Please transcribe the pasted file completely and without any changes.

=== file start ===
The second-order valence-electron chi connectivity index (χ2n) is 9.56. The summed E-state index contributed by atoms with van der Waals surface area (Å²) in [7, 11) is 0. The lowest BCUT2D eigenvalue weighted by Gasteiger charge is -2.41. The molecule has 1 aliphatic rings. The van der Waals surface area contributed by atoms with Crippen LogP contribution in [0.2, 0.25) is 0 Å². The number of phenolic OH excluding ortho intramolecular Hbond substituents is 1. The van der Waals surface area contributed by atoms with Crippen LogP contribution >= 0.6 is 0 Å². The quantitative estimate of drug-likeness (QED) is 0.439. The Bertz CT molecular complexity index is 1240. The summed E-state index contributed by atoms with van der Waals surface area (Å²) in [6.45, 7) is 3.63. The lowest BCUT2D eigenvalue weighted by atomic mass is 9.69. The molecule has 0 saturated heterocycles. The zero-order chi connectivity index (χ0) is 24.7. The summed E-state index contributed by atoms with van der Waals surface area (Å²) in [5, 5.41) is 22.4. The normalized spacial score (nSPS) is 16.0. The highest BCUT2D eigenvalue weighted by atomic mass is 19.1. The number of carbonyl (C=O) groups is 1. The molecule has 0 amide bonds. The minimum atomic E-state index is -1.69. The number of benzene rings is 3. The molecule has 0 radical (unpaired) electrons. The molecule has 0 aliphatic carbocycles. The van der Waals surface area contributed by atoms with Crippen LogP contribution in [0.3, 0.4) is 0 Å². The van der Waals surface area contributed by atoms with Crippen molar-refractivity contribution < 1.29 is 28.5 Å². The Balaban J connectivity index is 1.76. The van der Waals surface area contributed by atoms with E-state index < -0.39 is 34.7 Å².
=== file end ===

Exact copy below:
The second-order valence-electron chi connectivity index (χ2n) is 9.56. The summed E-state index contributed by atoms with van der Waals surface area (Å²) in [7, 11) is 0. The lowest BCUT2D eigenvalue weighted by Gasteiger charge is -2.41. The molecule has 1 aliphatic rings. The van der Waals surface area contributed by atoms with Crippen LogP contribution in [0.2, 0.25) is 0 Å². The number of phenolic OH excluding ortho intramolecular Hbond substituents is 1. The van der Waals surface area contributed by atoms with Crippen LogP contribution >= 0.6 is 0 Å². The quantitative estimate of drug-likeness (QED) is 0.439. The Bertz CT molecular complexity index is 1240. The summed E-state index contributed by atoms with van der Waals surface area (Å²) in [6.45, 7) is 3.63. The lowest BCUT2D eigenvalue weighted by atomic mass is 9.69. The molecule has 0 saturated heterocycles. The zero-order chi connectivity index (χ0) is 24.7. The summed E-state index contributed by atoms with van der Waals surface area (Å²) in [5, 5.41) is 22.4. The normalized spacial score (nSPS) is 16.0. The highest BCUT2D eigenvalue weighted by atomic mass is 19.1. The number of carbonyl (C=O) groups is 1. The molecule has 0 amide bonds. The minimum atomic E-state index is -1.69. The number of benzene rings is 3. The molecule has 0 radical (unpaired) electrons. The molecule has 0 aliphatic carbocycles. The van der Waals surface area contributed by atoms with Crippen LogP contribution in [0.3, 0.4) is 0 Å². The van der Waals surface area contributed by atoms with Crippen molar-refractivity contribution < 1.29 is 28.5 Å². The Balaban J connectivity index is 1.76. The van der Waals surface area contributed by atoms with E-state index < -0.39 is 34.7 Å².